By David Shoup
With 210 sunny days out of the year, Romania is a rich environment for solar energy. But you don’t see all that many solar panels adorning the rooftops of Bucharest. In large part, this may be because Romania is already leading the continental pack when it comes to sustainable energy sourcing.
The European Commission set a target for EU nations to have 20% of their electric energy use come from renewable sources, such as solar, wind, water or nuclear power by 2020. Romania is ahead of the curve, predicted to hit over 26% by 2020, and 35% by 2030. This places the relatively new EU member all the way up as the seventh most renewable energy using country in the bloc, an impressive feat given Romania’s relatively recent membership status and turbulent economic history.
Nuclear and hydropower, which together make up nearly half of Romania’s renewable energy sources, are almost entirely state owned, and the current governing party has traditionally been a strong proponent of coal power, which is damaging to both human and environmental health. However, with the recent political shift seen in the May European Parliamentary elections, a good deal of wiggle room could emerge for private developments in solar energy. As of this year, there are 25 solar farms in the Bucharest region, but little data available on how many individually owned solar panels are in private use.
“Renewable energy policy has been lacking in Romania in the past,” said Nicu Stefanuta, a newly elected MP in the European Parliament from the Save Romania Union (USR), a young party which enjoyed a wave of popular support in the May 26 elections. “But by partnering with both the EU and local businesses to install solar panels, we’re taking a big step forward.”
In the past, bureaucracy has played an outsized role in the dearth of solar panels for households, and it was reported that homeowners in Ploiesti as recently as 2016 were required to secure traffic police permits in order to install a solar panel. But under the leadership of Cornel Brezuica, the Environmental Fund Administration of Romania (AFM) is paving the way for broad and progressive changes.
The AFM is launching a bold new operation to subsidize as many as 30,000 homeowners to switch from the electric grid to solar panel energy in August. The 120 million Euro program will cover 90% of the cost of solar panels and their installation by 270 private companies across the country. Cornel Brezuica, President of the AFM, said that homeowners will be able to qualify for the subsidy on a first come, first serve basis. Brezuica said that prior to launching the program, AFM staff had to first streamline national and local legislation in order to override previous regulations that made it a headache for homeowners to install renewable energy devices for private use.
“The process of receiving this subsidy will be fairly simple for homeowners,” Brezuica said. “Once we publish the list of approved companies, individuals will only need to submit proof of ownership, be debt-free to the state, and provide a single form. Then, we will subsidize the installation company and the homeowner will only have to pay one tenth of the cost.” The majority of the funds come from the EU, and the AFM has set technical standards to ensure that the solar panels being subsidized will be of high quality and come with a twenty year warranty.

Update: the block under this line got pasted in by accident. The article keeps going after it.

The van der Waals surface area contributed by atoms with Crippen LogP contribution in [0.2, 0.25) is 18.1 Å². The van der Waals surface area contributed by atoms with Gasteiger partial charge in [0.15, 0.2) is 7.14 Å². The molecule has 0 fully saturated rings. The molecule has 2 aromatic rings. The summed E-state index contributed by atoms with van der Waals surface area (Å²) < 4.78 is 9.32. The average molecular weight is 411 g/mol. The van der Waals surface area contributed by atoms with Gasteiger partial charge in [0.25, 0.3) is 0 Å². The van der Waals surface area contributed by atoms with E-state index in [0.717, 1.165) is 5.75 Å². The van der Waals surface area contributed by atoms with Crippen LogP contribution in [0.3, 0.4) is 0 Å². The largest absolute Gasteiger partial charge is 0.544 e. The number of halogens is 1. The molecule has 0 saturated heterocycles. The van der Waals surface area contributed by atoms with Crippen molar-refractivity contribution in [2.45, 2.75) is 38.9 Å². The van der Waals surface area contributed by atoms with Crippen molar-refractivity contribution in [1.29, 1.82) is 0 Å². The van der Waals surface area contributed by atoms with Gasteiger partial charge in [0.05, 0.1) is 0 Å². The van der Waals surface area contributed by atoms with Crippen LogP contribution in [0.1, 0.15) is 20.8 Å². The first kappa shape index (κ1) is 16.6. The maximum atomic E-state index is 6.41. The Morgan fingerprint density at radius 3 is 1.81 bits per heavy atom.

Founded in 2004, the AFM has been particularly busy as of late. Brezuica says that the fund is currently in the process of providing subsidies for solar panels at 10,000 homes across Romania that are more than two kilometers off the electric grid. A separate program is also underway to implement large scale recycling in counties that lack a recycling center.
But Brezuica is particularly proud of the electric car subsidy program RAMBLA+, which last year granted 1,500 individuals and companies 10,000 Euros each to switch from gas guzzling automobiles to electric or hybrid cars. A major follow up to this program is now underway.
“At the end of this year,” Brezuica said,” Romania will become the third EU nation after Germany and the Netherlands to build electric charging stations on every 100 kilometers of national roadway.” The plan is now in the final stages of approval by the EU Commission.
Stefanuta, who spoke to OZB Magazine about a greener future for Romania from a delegation trip to Washington, D.C, made clear that the pursuit of green energy programs will be a priority for his party.
“For [USR}, renewable energy is very important and something we will march forward on,” he said. “Is 30,000 [solar powered homes] sufficient? I’m not sure, but it’s an important start.”
Pointing to a recent increase wildfires and floods on the continent, Stefanuta said the need for raising the standards on renewable energy reliability is both pressing and of critical importance for the safety of Europeans.
“During my campaign, I talked a lot about the European civil protection mechanism,” he said. “We saw that even wealthier states in the EU can not deal with the negative effects of climate change in time without some assistance. We need to enlarge this civil protection program to protect Romania from future natural disasters.”
For this American author, coming from a nation that has pulled out of the Paris Climate Accords, such Romanian attitudes towards the urgent need for these renewable programs is a refreshing change of pace. OZB Magazine will be posting the full list of solar panel installers that AFM is partnering with on it’s website, at OZB.ro.